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.MAINE'S BIG GAME SEASON.
-About 4350 Deer and More Than 200
Moose Were Killed by
'New York Sun.
The big game season in 1aile has
ended and no more deer can be kill
ed legally until (Ct. 1. I90. and no
more moose until Oct 15. Noth1with
standing the fact that weather con
ditions have beenveryuniavorablethe
sportsmen have killed nwearly as much
game as in 1903, the receipts at Ban
gor having been 4253 deer and 217
moose, compared with 4457 deer and
-232 moose for the season of 1903
-Deer will continue to arrive from dis
tant points for some days yet, and
the total for the season will probably
i oot up about 4350.
Deer are now more numerous in
.-Maine than at any time in the last
ten years, and the same may be said
of moose, although most of the
-moose are young bulls, scarcely fit
for trophies. In another season or
two there should be plenty of good
sized bulls with fine antlers in Maine.
There is some talk of asking the leg
islature to make a law providing for
;a close time of several years on doe
r*deer and forbidding the killing of
".bucks whose horns have less than a
specified spread, but there is really
little need of such a law.
The deer are plentiful enough, and
the fact that fewer were shot this
-year than in 1903 is accounted for by
the weather conditions, which, dur
- ing a good part of the season were
-very unfavorable. Heavy rains filled
the swamps and flooded the lowlands
-so that the game took to the ridges
-and hills, where none bue experienced
hunters could follow them.
This season about 30 persons have
been wounded by accidental shooting
in the woods and 15 killed, six of
those iled have been "mistaken for
~eer." The law provides a heavy
3penalty, fine or imprisonment, or
"both, for reckless shooting in the
woods, but as yet none of the men
-who mistook othersfordeerhavebeen
-prosecuted.. and it is not likely that
.-any of thern will be punished.
Give Russia Time.
T London Truth.
Looking to the future. twventy
years would not be too much to con
-vert Russio into a self-governing
ctountry. Such a period is nothing in
the life .of a nation. I abominate au
riocracies. I am for the rule of the
-people in Russia as everywhere. But
1 would risk nothing by too much
~haste. I would grind my corn before
.3 tried to make my loaf. There is
mothigg easier than to draw up a cut
and-dried consti:ution, perfect on pa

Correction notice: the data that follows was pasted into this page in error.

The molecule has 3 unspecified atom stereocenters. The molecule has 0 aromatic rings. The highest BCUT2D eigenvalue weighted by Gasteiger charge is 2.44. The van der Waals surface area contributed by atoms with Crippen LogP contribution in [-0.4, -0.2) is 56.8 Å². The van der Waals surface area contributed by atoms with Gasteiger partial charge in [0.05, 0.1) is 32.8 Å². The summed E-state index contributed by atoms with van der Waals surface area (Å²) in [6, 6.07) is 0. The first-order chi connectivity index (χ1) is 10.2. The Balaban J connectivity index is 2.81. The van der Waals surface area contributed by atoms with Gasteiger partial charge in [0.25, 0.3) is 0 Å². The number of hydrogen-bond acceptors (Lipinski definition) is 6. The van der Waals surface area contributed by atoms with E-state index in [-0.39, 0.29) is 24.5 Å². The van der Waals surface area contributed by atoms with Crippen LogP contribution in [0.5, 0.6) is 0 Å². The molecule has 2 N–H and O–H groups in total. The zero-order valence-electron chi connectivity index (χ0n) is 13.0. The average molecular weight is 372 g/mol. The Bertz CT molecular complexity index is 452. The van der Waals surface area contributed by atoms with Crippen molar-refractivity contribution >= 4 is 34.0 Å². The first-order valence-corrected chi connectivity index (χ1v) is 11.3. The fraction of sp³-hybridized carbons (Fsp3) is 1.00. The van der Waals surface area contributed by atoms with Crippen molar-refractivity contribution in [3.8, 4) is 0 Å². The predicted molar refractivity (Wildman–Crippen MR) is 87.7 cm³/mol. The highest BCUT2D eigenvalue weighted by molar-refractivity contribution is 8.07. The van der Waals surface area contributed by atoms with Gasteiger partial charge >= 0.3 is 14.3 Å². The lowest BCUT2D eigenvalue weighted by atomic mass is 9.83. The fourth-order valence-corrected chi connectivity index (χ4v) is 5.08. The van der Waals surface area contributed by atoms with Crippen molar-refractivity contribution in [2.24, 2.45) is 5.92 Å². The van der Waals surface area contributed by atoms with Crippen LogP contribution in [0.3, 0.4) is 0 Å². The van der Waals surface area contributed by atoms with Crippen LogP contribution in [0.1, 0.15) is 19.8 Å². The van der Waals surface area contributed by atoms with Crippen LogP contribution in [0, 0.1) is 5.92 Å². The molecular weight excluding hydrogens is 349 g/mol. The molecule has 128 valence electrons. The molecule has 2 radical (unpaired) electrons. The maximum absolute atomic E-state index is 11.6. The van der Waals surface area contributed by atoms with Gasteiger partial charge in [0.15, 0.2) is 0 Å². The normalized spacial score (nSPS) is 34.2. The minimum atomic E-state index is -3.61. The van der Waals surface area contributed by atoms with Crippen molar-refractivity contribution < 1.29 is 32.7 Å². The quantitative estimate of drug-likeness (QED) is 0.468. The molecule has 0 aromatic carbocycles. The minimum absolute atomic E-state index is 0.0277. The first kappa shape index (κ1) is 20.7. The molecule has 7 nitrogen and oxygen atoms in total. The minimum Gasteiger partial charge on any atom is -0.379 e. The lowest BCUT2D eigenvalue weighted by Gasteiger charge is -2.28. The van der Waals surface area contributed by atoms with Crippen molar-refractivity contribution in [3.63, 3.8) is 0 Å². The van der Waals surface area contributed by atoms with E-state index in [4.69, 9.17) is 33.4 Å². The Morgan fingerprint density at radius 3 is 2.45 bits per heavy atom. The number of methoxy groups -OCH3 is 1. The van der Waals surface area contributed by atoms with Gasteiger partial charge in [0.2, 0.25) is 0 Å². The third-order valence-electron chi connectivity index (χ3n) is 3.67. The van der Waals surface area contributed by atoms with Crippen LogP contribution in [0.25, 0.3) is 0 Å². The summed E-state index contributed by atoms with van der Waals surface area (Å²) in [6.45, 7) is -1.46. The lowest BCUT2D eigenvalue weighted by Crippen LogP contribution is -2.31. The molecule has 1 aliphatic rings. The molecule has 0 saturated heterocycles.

per. The empress Catherine invited
the philosopher D'Alembert to visit
.her'and begged him to d!raw up a
econstitution for her empire. The sage
cdxeerful:y accepted the task. but
ih&en the astute but disre'putable ie
-miale read is cor:imo h ii
czuled it for it assumned that Russiaxwas in
habited by French philosop~~hers. and
miothing more wvas heard of the con
-:.ti.tud.onl. lDad as ner p-,erniment :n
-probably have pro.,pere'i le::s under
:the theories of this sage.
With Royal Bakil
no mixino- with th<
the brow. Perfect <
facility, sweet, cle;
'Full instructions in the a' R,
book for making all kinds
with Royal Baking Powde
TAGS FOR WRECKS.
Chicago Man's Device to Mark Ves
sels Sunk at Sea.
.\ lighthouse over every sunken
ship and the means of raising i: from
any depth are offered shipowners by
\Vlam \. Johnson. a former United
States sailor and government em
W iyvce iII Alaska. says the Chicago
st. There will be no more treas
ue lost, at sea. according to the in
vIntor. if his contrivance is adopted.
It has already been favorably passed
upon by shipbuilders. and he hopes to
have it used by Japan.
Th invention is as simple as a
s:eering gear. and in comparison with
the cost of seagoing vessels its cost,
is trifling. Insurance rates will be
lower after it is adopted. in the op
inion of a firm of stockbrokers who
are interested in the invention.
The device is composed of two or
more cylinders two and one half feet
in diameter and running from the
deck to the keel of the ship. In the
upper end of each of these cylinders
a buoy is placed. Under it and fast
to it thousands of feet of light but
strong rope is coiled. The buoy will
float when the vessel sinks. It is fill
ed with gas, which will be lighted and
furnish a light over the sunken vessel
for three months.
When the wreckers come along
wi:h a grappling device, which is part
of the invention, the work of raising
the vessel will begin and will be -suc
cessful, if the best authorities are not
mistaken. The specially designed
grappling irons will be sent down to
the wreck, with the buoy lines as a
guide and at the bottom will find a
grip of chains fastened to the timbers
of the vessel. With-holds thus secur
ed the work of raising will be only a
question of windlasses and time. Mr.,
Johnson has provided igainst the
buoy lines getting foul of the vessel's
In his younger days the inventor
spent twelve years on an Aiterican
man-of-war. In 1900 he was sent to
Alaska as a deputy United States mar
shal. While there he had time on his
hands, and the long winter evenings
were spent in figuring out the inven
tion which may become a part of ev
ery seagoing vessel.
Of course it sounds a lot better to
resign a position than to get fired
from a job, but a man who has had
some experience claims that the ef
fect on one's capacity for paying